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Executives

Lori Scherwin

David P. Kirchhoff - Chief Executive Officer, Executive Director, Chief Executive Officer of Weightwatchers Com and Acting President of North America

Nicholas P. Hotchkin - Chief Financial Officer and Principal Accounting Officer

Analysts

Glen J. Santangelo - Crédit Suisse AG, Research Division

Brian Wang - Barclays Capital, Research Division

Jerry R. Herman - Stifel, Nicolaus & Co., Inc., Research Division

Christopher Ferrara - BofA Merrill Lynch, Research Division

John A. Faucher - JP Morgan Chase & Co, Research Division

Weight Watchers International (WTW) Q1 2013 Earnings Call May 2, 2013 5:00 PM ET

Operator

Ladies and gentlemen, welcome to the Weight Watchers International's First Quarter 2013 Earnings Teleconference Call. [Operator Instructions] As a reminder, this conference call is being recorded today, Thursday, May 2, 2013. At this time, I would now like to turn the meeting over to Lori Scherwin of Weight Watchers International. Please go ahead, Ms. Scherwin.

Lori Scherwin

Thank you, Fred, and thank you to everyone for joining us today for Weight Watchers International's first quarter 2013 conference call. With us on the call is David Kirchhoff, CEO; and Nick Hotchkin, CFO. At about 4:00 p.m. Eastern Time today, the company issued a press release reporting the first quarter financial results of fiscal 2013. The purpose of this call is to provide investors with some further details regarding the company's financial results, as well as to provide a general update on the company's progress. The press release is available on the company's corporate website located at www.weightwatchersinternational.com. Reconciliations of non-GAAP measures disclosed on this conference call to the most directly comparable GAAP financial measures are also available as part of the press release.

Before we begin, let me remind everyone that this call will contain forward-looking statements. Investors should be aware that any forward-looking statements are subject to various risks and uncertainties that could cause actual results to differ materially from those discussed here today. These risk factors are explained in detail in the company’s filings with the Securities and Exchange Commission. Please refer to these filings for a more detailed discussion of forward-looking statements and the risks and uncertainties of such statements. All forward-looking statements are made as of today and, except as required by law, the company undertakes no obligation to publicly update or revise any forward-looking statements, whether as a result of new information, future events or otherwise. I would now like to turn the call over to Dave. Please go ahead.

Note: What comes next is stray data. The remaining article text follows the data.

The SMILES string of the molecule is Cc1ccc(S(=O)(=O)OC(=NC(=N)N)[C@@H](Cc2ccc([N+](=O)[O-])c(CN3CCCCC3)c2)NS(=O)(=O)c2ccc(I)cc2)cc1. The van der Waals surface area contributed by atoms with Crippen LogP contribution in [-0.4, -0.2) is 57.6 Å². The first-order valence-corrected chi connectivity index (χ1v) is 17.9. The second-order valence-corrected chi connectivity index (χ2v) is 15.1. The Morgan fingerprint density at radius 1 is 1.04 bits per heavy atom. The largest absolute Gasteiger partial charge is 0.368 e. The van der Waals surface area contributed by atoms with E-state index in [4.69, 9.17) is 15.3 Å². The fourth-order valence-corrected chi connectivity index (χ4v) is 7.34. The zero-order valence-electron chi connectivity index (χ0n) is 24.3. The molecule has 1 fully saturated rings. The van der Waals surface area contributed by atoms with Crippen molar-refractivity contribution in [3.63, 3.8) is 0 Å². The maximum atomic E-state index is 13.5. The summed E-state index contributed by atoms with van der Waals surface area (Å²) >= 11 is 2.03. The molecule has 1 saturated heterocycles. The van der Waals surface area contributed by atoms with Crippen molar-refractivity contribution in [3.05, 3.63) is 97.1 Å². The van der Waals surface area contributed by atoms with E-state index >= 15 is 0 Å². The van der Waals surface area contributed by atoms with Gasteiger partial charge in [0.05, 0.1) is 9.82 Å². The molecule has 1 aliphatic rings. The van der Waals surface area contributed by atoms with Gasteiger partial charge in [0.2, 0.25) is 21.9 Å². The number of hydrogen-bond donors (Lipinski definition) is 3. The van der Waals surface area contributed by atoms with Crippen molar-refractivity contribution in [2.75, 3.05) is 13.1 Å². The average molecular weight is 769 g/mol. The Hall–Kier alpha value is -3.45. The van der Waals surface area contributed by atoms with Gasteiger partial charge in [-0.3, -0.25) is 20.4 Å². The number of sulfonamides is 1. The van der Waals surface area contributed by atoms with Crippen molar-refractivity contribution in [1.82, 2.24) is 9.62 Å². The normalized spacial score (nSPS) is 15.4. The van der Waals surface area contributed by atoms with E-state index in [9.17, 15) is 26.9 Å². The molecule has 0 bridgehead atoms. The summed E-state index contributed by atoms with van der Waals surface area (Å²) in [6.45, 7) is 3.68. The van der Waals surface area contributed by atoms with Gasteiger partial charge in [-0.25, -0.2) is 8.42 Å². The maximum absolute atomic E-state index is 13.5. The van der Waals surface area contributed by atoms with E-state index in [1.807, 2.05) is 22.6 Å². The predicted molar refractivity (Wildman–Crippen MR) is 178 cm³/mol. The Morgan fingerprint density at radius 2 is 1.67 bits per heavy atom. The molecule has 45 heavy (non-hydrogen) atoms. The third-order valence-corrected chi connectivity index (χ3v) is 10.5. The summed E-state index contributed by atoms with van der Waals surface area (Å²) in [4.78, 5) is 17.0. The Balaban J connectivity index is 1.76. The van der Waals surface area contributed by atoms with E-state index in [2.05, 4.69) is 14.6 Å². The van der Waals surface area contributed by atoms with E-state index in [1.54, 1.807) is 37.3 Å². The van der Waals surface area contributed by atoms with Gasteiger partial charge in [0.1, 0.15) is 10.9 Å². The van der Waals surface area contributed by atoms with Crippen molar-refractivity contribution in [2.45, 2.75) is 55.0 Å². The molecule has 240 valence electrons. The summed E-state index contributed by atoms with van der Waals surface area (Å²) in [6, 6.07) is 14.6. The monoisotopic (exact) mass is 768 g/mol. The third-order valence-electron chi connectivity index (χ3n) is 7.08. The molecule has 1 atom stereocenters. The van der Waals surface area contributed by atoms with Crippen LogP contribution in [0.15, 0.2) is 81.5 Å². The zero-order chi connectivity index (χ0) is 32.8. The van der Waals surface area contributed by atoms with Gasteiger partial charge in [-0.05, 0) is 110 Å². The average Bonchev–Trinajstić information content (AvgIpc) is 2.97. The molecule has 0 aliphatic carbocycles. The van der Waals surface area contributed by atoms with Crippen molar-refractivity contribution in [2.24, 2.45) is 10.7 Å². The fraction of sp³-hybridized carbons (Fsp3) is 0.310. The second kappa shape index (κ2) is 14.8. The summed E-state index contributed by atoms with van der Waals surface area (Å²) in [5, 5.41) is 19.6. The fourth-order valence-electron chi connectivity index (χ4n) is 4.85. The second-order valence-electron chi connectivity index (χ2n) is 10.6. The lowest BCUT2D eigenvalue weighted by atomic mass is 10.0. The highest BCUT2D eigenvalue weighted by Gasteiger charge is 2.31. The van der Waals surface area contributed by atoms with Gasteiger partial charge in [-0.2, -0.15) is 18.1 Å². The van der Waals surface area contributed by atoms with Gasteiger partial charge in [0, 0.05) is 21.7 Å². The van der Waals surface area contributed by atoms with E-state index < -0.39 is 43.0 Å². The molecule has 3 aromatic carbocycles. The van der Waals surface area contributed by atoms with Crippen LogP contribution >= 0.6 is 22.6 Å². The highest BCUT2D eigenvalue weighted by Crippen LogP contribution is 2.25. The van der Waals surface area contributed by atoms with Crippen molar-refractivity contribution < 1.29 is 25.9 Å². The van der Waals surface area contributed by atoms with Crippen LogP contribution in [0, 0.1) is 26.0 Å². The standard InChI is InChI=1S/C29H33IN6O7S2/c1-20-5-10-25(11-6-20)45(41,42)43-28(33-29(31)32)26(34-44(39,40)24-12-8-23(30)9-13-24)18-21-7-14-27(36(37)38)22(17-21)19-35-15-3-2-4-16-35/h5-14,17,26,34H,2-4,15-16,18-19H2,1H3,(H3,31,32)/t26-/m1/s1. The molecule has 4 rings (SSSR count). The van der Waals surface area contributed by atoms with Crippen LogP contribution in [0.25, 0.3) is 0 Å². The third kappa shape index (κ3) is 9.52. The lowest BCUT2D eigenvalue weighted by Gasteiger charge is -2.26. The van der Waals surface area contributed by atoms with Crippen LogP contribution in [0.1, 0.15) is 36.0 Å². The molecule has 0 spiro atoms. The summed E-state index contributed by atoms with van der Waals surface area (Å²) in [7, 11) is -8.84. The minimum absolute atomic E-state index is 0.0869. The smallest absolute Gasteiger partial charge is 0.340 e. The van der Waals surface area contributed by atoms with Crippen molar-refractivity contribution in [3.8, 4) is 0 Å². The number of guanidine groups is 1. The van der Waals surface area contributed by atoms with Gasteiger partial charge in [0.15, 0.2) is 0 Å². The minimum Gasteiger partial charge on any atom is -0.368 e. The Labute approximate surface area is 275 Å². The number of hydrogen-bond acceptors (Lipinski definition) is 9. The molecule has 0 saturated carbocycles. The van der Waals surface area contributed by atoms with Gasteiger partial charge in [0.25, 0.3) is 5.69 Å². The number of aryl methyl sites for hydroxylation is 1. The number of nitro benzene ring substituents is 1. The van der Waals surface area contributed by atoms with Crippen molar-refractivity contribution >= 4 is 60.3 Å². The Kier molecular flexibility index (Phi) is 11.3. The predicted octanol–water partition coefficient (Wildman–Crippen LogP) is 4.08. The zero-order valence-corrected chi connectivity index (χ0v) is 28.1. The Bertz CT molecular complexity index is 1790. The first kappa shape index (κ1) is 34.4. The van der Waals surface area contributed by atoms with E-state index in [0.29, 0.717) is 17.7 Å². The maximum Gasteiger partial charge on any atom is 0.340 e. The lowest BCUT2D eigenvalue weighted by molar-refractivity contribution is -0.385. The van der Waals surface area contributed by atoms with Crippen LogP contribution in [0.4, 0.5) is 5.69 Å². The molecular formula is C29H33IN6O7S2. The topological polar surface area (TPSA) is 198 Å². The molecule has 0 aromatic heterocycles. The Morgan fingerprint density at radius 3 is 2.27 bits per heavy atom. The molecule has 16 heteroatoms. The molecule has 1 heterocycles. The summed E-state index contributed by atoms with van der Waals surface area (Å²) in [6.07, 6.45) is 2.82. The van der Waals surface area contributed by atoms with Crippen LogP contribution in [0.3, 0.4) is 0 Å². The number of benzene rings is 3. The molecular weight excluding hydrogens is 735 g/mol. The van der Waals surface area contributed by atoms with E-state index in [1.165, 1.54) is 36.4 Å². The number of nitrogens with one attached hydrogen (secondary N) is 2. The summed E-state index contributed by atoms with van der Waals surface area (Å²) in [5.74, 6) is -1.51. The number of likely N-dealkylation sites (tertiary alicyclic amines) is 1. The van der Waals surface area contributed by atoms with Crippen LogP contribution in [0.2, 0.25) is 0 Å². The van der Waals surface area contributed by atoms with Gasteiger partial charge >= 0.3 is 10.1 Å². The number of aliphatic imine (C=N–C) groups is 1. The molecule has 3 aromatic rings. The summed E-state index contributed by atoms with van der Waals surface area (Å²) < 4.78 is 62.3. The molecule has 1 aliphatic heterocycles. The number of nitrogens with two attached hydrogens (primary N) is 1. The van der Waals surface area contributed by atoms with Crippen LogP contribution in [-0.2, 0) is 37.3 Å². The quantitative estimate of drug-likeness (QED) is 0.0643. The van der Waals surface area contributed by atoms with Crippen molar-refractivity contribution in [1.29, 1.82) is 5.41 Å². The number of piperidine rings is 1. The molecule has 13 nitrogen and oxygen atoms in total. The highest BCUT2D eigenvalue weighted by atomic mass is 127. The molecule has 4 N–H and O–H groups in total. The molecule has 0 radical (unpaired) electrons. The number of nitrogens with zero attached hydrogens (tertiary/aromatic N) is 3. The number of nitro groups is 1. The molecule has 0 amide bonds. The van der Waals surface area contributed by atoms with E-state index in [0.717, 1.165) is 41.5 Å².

David P. Kirchhoff

Good afternoon, and thank you for joining us as we review Weight Watchers International's performance for the first quarter of fiscal 2013. Despite a challenging recurring [ph] picture, our Q1 results benefited from appropriate actions on our cost structure and exceeded our earlier expectations. Revenue declined 3.3% versus the prior year with meeting fees declining 6.5% and meeting product sales declining 14.8% and Internet revenues growing 10.9%. Gross profit declined 3% and operating income was essentially flat versus prior year. With the benefit of the reduced share count from last year's tender offer and related share repurchases only partially offset by the associated higher interest expense, Q1 2013 EPS was $0.87, up 18% from Q1 2012 EPS of $0.74.

2013 is proving to be a challenging year for recruitments across most of our business, but we're pleased that retention in our meetings and online businesses have remained strong. As we discussed in our last call in February, a winter campaign failed to drive the level of interest in trial we were looking for. This, combined with continued difficulty in the consumer macroeconomy, poor weather in Europe and the rapid acceleration in the trial of free assets created a particularly muted environment. In response, we've made numerous adjustments to improve our bottom line performance and we're making progress.

We reacted quickly over the course of the first quarter and we were able to enter the spring campaign at the beginning of April with fresh advertising. Our meeting star featuring Jennifer Hudson focused on a recent clinical study showing 5x more weight loss than self-directed dieting and we're much more direct in our messaging. Further, we formed a relationship with Saturday Night Live alum and Suburgatory star, Ana Gasteyer, to create a new set of Weight Watchers Online spots. While we've seen some evidence that this new creative is providing some incremental benefit to our recruitment since we launched it post Easter, we do not anticipate these changes alone will be sufficient to overcome the headwinds in the business.